Sanding Question

i wasnt sure where to ask this question, so if this is the wrong group i apologize in advance.
i have a 4 drawer dresser chest....and it has at least 2 layers of paint on it.
my question is, what is the best way to remove the paint.... would using a random orbital sander be best?
or some type of paint on stripper? if so what kind?
i live in an apartment so i would have to do this outside and dont want to risk killing the grass with some type of stripper. but also i dont want to use a sander if it wont work
thanks in advance everyone
Add pictures here
<% if( /^image/.test(type) ){ %>
<% } %>
<%-name%>
Add image file
Upload
You know, I just saw an infomercial for an all-natural, odorless paint stripper on TV the other night. Sorry, but that's all I have for you. Stripping will be your best bet in an apartment. This stuff scrapes off like a jell with the paint trapped in it. The sanding will leave a huge mess everywhere.

Add pictures here
<% if( /^image/.test(type) ){ %>
<% } %>
<%-name%>
Add image file
Upload
--WebTV-Mail-16929-3205 Content-Type: Text/Plain; Charset=US-ASCII Content-Transfer-Encoding: 7Bit
The paint stripper you want is called Ready Strip. It has nothing castic in it, no fumes. Goes on green when ready to take off turns white. works great.
You CAN'T find it at Lowes or Hd. Call around to regular paint stores. Not cheap. comes in a 1/2 gallon plastic bucket.
It would work well in your apartment.
Pat
--WebTV-Mail-16929-3205 Content-Description: signature Content-Disposition: Inline Content-Type: Text/HTML; Charset=US-ASCII Content-Transfer-Encoding: 7Bit
<html><bodybgcolor="white"text="green"></body></html>
--WebTV-Mail-16929-3205--
Add pictures here
<% if( /^image/.test(type) ){ %>
<% } %>
<%-name%>
Add image file
Upload
thanks for the info..i will look fo the stripper you mentioned....would they have it at a hardware store...reason i ask is it would be easir forme to get there then at a paint store....thanks again
Add pictures here
<% if( /^image/.test(type) ){ %>
<% } %>
<%-name%>
Add image file
Upload
I've actually used it. It works well
On Sat, 6 Aug 2005 12:49:41 -0400, snipped-for-privacy@webtv.net (Pat) wrote:

Add pictures here
<% if( /^image/.test(type) ){ %>
<% } %>
<%-name%>
Add image file
Upload
I would probably try the orange stripper. I think it's called "Citri Strip". Seems to be a little more environmentally friendly. You will probably want to do a couple of applications. There will still be some sanding but not nearly as much. I've seen that stripper at Home Depot and Lowes. Heck, Walmart probably carries it. I'm not sure what your apt. layout looks like but you could even just do this on a porch. Put some newspaper down and have at it. Cheers, cc

Add pictures here
<% if( /^image/.test(type) ){ %>
<% } %>
<%-name%>
Add image file
Upload
I used Citri Strip to clean a neglected paint brush as it is environmentally friendly.
On Sat, 6 Aug 2005 08:43:37 -0600, "James \\"Cubby\\" Culbertson"

Add pictures here
<% if( /^image/.test(type) ){ %>
<% } %>
<%-name%>
Add image file
Upload
I agree with James. The citrus stuff will do a good job and won't destroy your lawn in small quantities. I have used it indoors and it's not too bad but outdoors is better. After the stripping you will need to lightly sand with an orbital sander. If this is veneer be sure you do not sand too much.
Dave M.
Add pictures here
<% if( /^image/.test(type) ){ %>
<% } %>
<%-name%>
Add image file
Upload
Sanding is the worst way to remove paint.
Most paint doesn't sand well and it will tend to melt rather than turn to dust so it will gum up the paper very quickly. Also, you will round off all of the edges.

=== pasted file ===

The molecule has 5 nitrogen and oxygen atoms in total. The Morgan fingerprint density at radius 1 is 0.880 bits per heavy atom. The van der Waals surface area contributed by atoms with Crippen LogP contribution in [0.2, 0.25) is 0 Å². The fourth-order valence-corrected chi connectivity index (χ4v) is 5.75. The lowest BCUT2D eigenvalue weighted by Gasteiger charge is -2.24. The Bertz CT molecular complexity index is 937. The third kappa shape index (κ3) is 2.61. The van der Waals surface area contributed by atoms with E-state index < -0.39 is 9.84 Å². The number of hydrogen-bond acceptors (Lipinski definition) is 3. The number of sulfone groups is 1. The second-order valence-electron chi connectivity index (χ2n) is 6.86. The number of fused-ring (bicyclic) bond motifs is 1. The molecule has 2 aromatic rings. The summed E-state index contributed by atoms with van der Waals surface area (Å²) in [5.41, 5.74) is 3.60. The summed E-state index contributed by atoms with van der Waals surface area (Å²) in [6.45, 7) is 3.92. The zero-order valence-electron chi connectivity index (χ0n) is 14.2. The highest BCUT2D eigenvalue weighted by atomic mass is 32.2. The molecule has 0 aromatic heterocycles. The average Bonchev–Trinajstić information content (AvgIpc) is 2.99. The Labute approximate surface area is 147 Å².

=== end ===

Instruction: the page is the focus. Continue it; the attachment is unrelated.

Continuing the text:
If there is allot of paint I generally use a heat gun first and then a chemical stripper and then sanding just to get the last little bit of crud off.
If you are thinking of staining and varnishing the piece, its probably twice the work.
As for using "safe" or "non-toxic" strippers, I have found that they don't do a very good job(unless they have gotten a hole lot better in the last few years).
If its paint I use a meythalene chloride (sp?) based stripper. For varnish one with out MC but still solvent based gel works well.
The brand I like I think is called stripeze and comes in a metal can with a spray bottle applicator. The spray bottle applies a nice even coat.
I have seen the infomercial strippers I can only think that the paint that they are striping was applied just hours before so of course it going to "just peel off"

Add pictures here
<% if( /^image/.test(type) ){ %>
<% } %>
<%-name%>
Add image file
Upload
thanks to everyone for your help.....you guys are smarter then my local home depot.... thanks again for the help...it looks like i have a project to keep me busy this weekend
Add pictures here
<% if( /^image/.test(type) ){ %>
<% } %>
<%-name%>
Add image file
Upload
On Sat, 6 Aug 2005 11:37:04 -0400, snipped-for-privacy@webtv.net wrote:

Damning with faint praise.
Add pictures here
<% if( /^image/.test(type) ){ %>
<% } %>
<%-name%>
Add image file
Upload
On Sat, 6 Aug 2005 03:04:16 -0400, snipped-for-privacy@webtv.net wrote:

I've used Forbys paint stripper. Most strippers put out bad fumes so you need to work in areas with plenty of ventilation. Lay on the stripper and cover with a Saran wrap. Allow this to work for an hour, then scrap it off into a can. Do one section at a time. You will need rubber gloves, putty knife, coffee can, newspaper, plastic wrap, and plenty of patience. The "Safer strippers" don't work as well as the caustic ones.
Add pictures here
<% if( /^image/.test(type) ){ %>
<% } %>
<%-name%>
Add image file
Upload

HomeOwnersHub.com is a website for homeowners and building and maintenance pros. It is not affiliated with any of the manufacturers or service providers discussed here. All logos and trade names are the property of their respective owners.